Adams AJ applied the principles set out in Seevnarayan and was not persuaded that the property constituted the proceeds of unlawful activities. The judge could not accept that the foreign currency, which was acquired lawfully in the ordinary course of business, was the proceeds of unlawful activities arising out of a contravention of Exchange Control Regulation 6(1). In the words used by the Supreme Court of Appeal, Adams AJ considered that the ‘connection’ envisaged by the definition ‘requires some form of consequential relation between the return and the unlawful activity’ (at [18]). In other words, the judge added, ‘the proceeds must in some way be the consequence of unlawful activity’ (emphasis added).

There was no such connection in this case between the foreign currency and the contravention of Regulation 6(1) by the respondents. The application for forfeiture was accordingly dismissed. 

s 21: Preservation order following seizure under an unlawful warrant

The judgment of Dolamo J (with whom Desai J agreed) in Page & others v Additional Magistrate, Somerset West & others [2016] 3 All SA 619 (WCC) contains a useful and succinct summary of the principles governing the issue and legality of a search warrant in terms of s 21 (read with s 20) of the Criminal Procedure Act. This discussion is followed by a consideration of what relief a court might grant if it is determined, as it was in Page’s case, that the search warrant was not, in fact, lawful.

This question was, said Dolamo J, raised by Langa CJ in Thint (Pty) Ltd v National Director of Public Prosecutions & others; Zuma v National Director of Public Prosecutions & others 2009 (1) SA 1 (CC) at [129]. See, for a detailed discussion of this aspect of the Thint decision, Commentary in the notes to s 201 sv The nature of the privilege at common law and under the Constitution. In short, Langa CJ held, putting an end to the differing views among judges of the Supreme Court of Appeal in separate judgments, that a preservation order would ‘frequently be a just and equitable remedy’ (at [219]). The ‘ordinary rule’ (at [223]) would be that a court, when it found a warrant to be unlawful, would preserve the evidence so that the trial court could apply its mind to the discretion set out in s 35(5) of the Constitution relating to whether the unlawfully obtained evidence should be admitted or not.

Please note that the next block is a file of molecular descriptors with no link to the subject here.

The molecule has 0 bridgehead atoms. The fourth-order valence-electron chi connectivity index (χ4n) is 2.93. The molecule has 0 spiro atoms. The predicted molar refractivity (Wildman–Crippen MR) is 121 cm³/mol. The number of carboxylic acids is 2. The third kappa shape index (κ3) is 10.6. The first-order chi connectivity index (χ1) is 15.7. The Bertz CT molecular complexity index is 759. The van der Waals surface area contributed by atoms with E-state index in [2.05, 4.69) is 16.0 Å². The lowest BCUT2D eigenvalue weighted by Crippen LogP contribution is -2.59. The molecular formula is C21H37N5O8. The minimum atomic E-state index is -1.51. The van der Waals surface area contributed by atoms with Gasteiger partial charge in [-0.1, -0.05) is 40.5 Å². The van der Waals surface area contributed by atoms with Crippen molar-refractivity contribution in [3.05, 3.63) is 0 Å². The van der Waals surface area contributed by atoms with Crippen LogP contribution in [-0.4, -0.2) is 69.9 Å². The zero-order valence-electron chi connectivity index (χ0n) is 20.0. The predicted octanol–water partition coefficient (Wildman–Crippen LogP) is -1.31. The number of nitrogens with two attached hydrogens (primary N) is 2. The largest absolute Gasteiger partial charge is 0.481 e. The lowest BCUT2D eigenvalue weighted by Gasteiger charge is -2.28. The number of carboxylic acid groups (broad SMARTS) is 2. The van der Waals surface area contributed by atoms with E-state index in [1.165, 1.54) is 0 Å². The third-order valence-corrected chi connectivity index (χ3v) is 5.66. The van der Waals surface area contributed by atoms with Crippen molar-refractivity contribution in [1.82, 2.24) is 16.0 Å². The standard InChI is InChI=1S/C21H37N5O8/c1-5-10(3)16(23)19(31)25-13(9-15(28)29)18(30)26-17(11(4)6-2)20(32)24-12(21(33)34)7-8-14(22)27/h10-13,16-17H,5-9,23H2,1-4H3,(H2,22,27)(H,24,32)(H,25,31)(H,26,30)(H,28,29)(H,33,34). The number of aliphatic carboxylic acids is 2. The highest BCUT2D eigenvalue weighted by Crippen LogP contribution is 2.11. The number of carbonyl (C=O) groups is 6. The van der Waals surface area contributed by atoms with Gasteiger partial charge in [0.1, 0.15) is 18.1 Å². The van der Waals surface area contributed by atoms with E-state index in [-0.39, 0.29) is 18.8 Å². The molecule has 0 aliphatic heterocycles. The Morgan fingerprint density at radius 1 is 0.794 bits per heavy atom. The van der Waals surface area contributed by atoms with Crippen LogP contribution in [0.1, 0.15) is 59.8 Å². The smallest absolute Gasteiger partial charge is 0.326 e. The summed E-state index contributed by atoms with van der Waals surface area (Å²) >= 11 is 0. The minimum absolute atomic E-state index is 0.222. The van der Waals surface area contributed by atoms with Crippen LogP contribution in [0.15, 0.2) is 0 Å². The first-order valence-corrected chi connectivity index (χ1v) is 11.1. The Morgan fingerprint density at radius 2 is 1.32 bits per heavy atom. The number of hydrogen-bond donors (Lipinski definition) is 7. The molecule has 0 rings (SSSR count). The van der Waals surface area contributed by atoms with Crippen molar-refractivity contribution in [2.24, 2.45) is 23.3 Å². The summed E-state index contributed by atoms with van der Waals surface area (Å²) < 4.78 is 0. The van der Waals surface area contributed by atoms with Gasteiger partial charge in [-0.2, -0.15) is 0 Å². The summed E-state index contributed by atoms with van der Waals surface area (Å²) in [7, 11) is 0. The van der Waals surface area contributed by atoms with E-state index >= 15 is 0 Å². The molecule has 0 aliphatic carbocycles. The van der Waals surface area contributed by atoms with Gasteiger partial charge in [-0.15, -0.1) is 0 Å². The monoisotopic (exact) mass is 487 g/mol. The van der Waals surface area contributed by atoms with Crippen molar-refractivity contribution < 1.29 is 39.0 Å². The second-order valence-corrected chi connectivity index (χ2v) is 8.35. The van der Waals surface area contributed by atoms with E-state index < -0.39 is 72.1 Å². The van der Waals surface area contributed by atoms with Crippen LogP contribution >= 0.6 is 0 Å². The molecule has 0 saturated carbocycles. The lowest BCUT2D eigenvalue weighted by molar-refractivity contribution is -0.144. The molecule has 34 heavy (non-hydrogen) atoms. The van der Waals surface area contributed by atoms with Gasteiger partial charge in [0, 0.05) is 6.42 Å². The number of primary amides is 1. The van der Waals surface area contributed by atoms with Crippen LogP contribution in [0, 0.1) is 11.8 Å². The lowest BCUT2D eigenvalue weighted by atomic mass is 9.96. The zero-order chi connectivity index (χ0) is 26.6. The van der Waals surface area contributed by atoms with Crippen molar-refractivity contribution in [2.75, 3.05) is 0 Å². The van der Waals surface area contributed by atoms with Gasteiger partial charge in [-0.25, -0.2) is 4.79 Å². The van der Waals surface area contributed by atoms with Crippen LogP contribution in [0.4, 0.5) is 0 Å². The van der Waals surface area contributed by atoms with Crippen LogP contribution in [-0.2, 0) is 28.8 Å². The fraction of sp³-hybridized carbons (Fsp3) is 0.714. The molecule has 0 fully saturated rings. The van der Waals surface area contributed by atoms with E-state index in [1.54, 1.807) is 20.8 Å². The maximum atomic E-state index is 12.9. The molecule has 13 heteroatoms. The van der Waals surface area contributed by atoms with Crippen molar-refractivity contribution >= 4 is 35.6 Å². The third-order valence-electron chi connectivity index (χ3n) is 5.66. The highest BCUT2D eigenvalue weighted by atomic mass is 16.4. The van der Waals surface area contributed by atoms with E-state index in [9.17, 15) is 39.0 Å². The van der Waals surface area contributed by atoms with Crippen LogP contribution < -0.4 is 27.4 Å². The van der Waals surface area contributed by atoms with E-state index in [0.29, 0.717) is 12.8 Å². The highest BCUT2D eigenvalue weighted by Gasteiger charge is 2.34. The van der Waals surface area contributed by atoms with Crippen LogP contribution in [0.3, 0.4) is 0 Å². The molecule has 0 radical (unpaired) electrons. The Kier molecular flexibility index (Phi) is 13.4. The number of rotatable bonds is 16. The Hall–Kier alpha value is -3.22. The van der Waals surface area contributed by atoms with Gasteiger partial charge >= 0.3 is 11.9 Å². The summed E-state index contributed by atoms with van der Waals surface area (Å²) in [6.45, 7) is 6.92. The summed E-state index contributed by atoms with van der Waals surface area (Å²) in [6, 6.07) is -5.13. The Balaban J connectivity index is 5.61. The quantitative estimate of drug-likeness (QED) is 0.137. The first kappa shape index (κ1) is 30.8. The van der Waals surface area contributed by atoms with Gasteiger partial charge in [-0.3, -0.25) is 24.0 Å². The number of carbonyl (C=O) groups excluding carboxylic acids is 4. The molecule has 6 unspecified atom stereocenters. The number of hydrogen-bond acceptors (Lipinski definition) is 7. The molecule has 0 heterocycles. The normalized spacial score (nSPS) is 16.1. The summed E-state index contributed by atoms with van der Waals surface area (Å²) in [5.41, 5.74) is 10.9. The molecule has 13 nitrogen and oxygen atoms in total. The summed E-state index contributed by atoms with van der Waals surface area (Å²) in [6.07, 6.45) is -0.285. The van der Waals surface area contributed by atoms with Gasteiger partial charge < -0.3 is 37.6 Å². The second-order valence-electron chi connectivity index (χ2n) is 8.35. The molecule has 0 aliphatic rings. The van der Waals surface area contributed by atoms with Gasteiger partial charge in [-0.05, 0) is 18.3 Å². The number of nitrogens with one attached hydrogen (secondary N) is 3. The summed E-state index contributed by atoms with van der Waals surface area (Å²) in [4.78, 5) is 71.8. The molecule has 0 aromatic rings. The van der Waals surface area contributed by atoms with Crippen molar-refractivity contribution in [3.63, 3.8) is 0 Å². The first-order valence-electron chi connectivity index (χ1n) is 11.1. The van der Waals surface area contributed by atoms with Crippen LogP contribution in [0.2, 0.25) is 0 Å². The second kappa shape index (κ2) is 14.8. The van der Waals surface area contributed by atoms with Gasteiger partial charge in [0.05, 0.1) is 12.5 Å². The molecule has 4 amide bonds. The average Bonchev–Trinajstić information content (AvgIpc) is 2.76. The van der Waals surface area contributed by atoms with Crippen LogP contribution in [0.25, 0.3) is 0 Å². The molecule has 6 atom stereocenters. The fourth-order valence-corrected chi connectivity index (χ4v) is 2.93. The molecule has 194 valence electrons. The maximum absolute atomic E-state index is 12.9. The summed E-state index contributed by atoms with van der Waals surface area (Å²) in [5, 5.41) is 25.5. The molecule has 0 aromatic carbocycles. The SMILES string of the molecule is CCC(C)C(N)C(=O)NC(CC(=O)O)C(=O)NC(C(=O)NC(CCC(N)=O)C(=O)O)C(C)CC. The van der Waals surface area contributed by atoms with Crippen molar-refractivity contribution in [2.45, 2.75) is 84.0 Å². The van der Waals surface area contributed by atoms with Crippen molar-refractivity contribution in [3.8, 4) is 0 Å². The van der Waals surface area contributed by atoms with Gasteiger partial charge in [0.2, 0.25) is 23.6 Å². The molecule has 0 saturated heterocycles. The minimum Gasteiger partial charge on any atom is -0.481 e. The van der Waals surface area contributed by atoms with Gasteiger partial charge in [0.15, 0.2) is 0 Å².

Dolamo J stressed correctly, however, that Langa CJ ‘did not grant the courts a blanket jurisdiction to order preservation of evidence obtained through an unlawful search and seizure’ (at [40]). The only situations in which such an order should not be granted, however, said Langa CJ, were where ‘an appellant can identify specific items the seizure of which constitutes a serious breach of privacy that affects the inner core of the personal or intimate sphere’ or where there has been ‘particularly egregious conduct in the execution of the warrant’ (at [223]). The fact that Langa CJ used the words ‘only if an applicant can identify’ conveyed, to Dolamo J (at [40]), ‘that a preservation order would ordinarily be granted unless there was a serious violation of the right to privacy which infringes the inner core of the personal or intimate sphere and where the warrant was executed in an egregious manner that a court should refuse to grant a preservation order’.

It was argued that the circumstances in Page justified a departure from the ordinary rule since the object seized was a laptop computer which contained highly personal details of the applicant’s financial affairs as well as intimate correspondence with his fiancé. The applicant complained, too, about the execution of the warrant, claiming that the police were hostile and unsympathetic and that he was treated like a criminal. The court, however, found that the conduct of the police did not qualify as ‘egregious’, which it understood to connote ‘out-standingly bad or shocking conduct’ (at [43]). To be such, it had to be ‘not only an irritant or inconvenience to the person searched but must be outrageously bad so as to shock any right thinking individual’.

Although the laptop did contain information of a personal and intimate nature and although access to this information would ‘constitute a serious breach of privacy that affects the inner core of their personal or intimate sphere’ (at [45]), there had been no allegation that any unauthorised person had had any access to any private documents. The laptop was in the possession of the police for only a brief moment, was in the further possession of a firm of attorneys, again for only a brief moment, and had remained in the safe custody of the Registrar of the court ever since. Dolamo J was in no doubt that ‘with the necessary safeguards in place access to information of the private documents of a personal and intimate nature which [might] lead to a breach of [the applicant’s] right to privacy [could] be prevented’ (at [46]). Such safeguards, Dolamo J explained, might include ‘providing for supervised access to the contents of the laptop, separating those documents which contain information of an intimate or personal nature from the rest’ and restricting access only to emails of a potentially criminal nature.

In short, it would, said the court, be ‘just and equitable to preserve the mirror image of the laptop so seized with the necessary safeguard as to [the applicant’s] privacy’.  (ii) Sentencing

 (iv) Appeal and review